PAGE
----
The Scole Experiment, in my opinion could equally fall into the understanding of the Maharishi Effect. Again this is something performed in a seance room environment; and in which the group focus their attention and intent in order to obtain results that were considered to be paranormal by many witnesses. Oddly here there were many different characters that came through, many unknown, but some were a little too familiar to SPR members; like FWH Myers. Rather than actual communication with spirits could this be psi at work, generated by the focus of the group? The rippling effect radiating out to capture and obtain information or generate physical phenomena this time.

It is of course difficult to say and as such, much of the paranormal activity out there is placed under a multitude of categories. As such each new day appears to bring with it some new way of looking at the phenomena. Something I am probably equally guilty of too, as I attempt to make sense of it all in my own way through my own psi theories. Often which are scribbled in my journal and later find themselves to be blog posts. A little like this one.

The paranormal can sometimes become quite blurred in my opinion. Many see no different between psychical research, the paranormal investigation of a spontaneous case, the paranormal investigation of a purported haunted location, a ghost hunt and a ghost hunting event. However, all of these can be very different indeed and as such provide some extremely different variations on evidence and the understanding of what evidence actually is to us all.

That said, as researchers we must seek out patterns, similarities, elements that cross many areas. We must simplify the equation in front of us to gain a better understanding of psychical research as a whole. We certainly need to, in my opinion, find ways to tie both the laboratory research and field research together in a way that works. Whilst materialistic science may seek out a repeatable experiment to test psi, this may not be as obviously possible as we may hope. That said we do still continue to capture a great deal of information pertaining to peoples many odd experiences. Something we should not disregard, but equally need to be cautious about how we evaluate them.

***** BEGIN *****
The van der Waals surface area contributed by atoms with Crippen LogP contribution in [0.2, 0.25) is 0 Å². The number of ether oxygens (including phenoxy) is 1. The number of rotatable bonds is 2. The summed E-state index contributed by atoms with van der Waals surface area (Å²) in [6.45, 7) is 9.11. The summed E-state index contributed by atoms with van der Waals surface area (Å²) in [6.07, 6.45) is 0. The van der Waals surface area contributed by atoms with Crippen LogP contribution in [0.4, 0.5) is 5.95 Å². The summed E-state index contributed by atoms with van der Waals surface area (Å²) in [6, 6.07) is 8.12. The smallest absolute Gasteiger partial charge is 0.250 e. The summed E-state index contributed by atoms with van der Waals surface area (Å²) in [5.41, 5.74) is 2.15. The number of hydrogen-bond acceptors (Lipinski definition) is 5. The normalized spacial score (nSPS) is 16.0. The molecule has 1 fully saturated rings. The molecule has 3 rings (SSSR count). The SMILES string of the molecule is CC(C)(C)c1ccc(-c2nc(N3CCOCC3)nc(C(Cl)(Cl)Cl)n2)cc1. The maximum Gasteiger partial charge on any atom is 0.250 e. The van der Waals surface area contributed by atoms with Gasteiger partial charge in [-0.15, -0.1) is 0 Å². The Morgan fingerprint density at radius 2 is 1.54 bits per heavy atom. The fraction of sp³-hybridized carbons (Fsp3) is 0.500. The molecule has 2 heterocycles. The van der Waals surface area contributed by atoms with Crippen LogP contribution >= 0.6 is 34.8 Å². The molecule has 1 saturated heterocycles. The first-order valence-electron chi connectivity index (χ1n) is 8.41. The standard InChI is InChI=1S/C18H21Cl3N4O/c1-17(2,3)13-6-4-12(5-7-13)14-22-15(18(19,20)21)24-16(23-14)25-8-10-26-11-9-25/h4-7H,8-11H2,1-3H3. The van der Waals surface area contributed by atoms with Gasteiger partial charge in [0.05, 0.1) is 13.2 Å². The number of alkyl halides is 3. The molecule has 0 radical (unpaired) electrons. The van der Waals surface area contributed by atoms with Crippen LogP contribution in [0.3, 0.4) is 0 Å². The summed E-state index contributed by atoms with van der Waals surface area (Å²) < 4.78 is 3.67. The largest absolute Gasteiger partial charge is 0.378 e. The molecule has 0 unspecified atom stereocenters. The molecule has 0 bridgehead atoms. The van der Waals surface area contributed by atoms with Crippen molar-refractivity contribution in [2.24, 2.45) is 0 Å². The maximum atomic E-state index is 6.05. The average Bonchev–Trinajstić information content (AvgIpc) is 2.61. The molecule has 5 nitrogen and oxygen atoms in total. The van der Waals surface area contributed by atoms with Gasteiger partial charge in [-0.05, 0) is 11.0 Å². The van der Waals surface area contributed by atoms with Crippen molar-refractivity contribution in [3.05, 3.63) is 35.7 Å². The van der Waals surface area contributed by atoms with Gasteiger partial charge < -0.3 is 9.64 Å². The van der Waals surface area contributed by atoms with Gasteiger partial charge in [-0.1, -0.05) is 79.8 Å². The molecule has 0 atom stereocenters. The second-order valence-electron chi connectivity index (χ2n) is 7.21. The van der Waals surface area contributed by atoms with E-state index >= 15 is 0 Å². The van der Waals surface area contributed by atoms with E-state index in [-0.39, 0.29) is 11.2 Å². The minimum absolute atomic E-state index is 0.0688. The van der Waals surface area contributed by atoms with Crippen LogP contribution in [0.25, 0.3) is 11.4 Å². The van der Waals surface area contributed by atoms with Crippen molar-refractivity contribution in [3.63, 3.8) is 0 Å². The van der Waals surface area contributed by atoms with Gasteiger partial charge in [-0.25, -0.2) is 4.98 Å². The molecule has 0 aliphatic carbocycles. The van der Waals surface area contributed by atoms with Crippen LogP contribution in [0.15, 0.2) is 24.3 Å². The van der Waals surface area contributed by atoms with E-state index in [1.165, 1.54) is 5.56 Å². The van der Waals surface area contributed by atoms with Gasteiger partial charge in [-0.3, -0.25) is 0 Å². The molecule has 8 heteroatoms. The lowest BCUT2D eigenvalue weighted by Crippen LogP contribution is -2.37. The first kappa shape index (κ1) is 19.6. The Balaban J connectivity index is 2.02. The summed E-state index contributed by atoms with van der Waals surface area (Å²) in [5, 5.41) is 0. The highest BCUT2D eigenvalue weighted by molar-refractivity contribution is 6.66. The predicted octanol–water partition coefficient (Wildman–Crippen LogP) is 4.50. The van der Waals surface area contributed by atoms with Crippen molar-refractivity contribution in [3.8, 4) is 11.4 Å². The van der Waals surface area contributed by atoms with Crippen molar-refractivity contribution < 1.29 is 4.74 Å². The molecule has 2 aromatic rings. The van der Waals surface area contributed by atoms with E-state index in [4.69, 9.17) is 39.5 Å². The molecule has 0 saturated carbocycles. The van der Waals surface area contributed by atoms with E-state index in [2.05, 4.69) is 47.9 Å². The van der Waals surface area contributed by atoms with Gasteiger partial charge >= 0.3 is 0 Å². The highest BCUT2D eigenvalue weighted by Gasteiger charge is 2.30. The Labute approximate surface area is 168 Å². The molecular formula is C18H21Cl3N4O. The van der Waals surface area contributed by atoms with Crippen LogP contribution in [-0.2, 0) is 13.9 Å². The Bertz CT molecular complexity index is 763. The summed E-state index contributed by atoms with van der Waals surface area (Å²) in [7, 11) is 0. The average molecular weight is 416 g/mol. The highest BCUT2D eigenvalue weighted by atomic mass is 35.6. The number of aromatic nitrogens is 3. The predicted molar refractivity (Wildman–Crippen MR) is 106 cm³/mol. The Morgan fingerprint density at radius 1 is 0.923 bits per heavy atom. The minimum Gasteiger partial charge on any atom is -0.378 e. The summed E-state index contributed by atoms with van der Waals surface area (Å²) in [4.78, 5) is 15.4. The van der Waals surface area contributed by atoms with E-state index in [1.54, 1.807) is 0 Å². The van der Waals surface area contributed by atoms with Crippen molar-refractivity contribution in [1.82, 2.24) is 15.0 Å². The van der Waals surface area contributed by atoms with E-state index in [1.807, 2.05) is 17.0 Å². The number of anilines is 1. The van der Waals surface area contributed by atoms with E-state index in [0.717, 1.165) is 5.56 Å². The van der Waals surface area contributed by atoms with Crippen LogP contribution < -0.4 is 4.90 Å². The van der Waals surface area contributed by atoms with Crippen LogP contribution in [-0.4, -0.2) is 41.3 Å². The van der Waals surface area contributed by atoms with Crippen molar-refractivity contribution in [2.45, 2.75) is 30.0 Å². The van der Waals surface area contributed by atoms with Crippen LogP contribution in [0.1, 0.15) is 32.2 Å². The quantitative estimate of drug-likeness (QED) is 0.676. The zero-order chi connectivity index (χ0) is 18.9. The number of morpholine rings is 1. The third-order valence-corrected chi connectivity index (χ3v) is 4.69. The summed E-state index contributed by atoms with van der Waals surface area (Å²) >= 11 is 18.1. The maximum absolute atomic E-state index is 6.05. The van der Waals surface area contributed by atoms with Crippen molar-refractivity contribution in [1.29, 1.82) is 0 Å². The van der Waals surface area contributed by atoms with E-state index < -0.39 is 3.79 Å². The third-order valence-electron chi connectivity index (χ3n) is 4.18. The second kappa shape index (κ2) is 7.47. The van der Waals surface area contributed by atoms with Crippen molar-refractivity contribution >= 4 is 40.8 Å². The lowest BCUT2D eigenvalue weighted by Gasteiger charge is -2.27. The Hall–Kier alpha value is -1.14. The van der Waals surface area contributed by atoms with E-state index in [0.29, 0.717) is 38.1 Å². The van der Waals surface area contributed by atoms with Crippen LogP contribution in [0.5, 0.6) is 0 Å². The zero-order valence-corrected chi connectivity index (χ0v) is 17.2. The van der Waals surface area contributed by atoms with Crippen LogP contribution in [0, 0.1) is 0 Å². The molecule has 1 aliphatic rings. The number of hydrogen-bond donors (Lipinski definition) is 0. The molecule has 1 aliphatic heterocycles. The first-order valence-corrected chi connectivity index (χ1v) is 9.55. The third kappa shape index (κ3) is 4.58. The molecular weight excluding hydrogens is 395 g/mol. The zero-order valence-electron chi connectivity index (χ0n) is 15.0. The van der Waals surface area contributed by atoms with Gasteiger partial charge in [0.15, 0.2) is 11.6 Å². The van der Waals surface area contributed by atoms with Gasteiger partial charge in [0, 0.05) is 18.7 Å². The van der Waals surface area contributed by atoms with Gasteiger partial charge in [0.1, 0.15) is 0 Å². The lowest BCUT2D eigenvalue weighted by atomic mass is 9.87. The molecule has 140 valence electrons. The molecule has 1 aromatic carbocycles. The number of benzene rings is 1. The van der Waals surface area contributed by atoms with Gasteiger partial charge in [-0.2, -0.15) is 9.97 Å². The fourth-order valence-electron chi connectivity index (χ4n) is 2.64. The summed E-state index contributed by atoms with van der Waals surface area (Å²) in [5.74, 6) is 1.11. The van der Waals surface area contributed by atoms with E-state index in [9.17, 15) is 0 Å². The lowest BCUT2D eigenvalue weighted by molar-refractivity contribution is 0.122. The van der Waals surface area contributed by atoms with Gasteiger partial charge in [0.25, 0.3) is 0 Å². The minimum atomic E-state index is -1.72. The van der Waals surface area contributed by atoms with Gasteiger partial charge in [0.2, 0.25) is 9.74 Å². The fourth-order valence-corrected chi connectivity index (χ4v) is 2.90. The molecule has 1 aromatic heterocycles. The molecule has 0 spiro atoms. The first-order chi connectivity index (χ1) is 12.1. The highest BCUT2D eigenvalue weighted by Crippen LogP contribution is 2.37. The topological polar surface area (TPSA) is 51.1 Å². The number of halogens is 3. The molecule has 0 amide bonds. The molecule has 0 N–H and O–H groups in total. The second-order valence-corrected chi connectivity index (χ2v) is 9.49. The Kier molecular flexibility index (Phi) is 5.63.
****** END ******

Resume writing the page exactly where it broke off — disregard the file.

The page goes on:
The reason I state this is simple; sometimes many ghost hunters provide ‘evidence,’ which has not been properly evaluated. Witness statements are not assessed in the reality of the situation to determine if there may be a simple logical explanation for the experience. Equally audio, photographs and video are presented as being proof positive of the afterlife. Something which they are not in any shape or form. If we are to prove the survival hypothesis, we still have a way to go yet.

Phenomena like the Maharishi Effect, which have plenty of research and experimentation behind them, are excellent places for us to begin to focus our field research. How could such aspects begin to be connected to the work done in the field? How could we begin to link the ongoing experiences of the ghost hunters to research like this, if that is even possible? This is where we now need to focus our efforts, not in continuously repeating what has been done to death over the last decade.

The Maharishi Effect provides us with an understanding that group focus can impact the greater community. If this is so then we must understand the importance of the ghost hunter group within the ghost hunt itself. We ourselves impact the experiences we have and as such whilst the source may not be deceased parties, the fact its our collective consciousness provides a much more interesting conversation than a location based ghost story.

We need to see and feel beyond the self to the many in order to take the next step.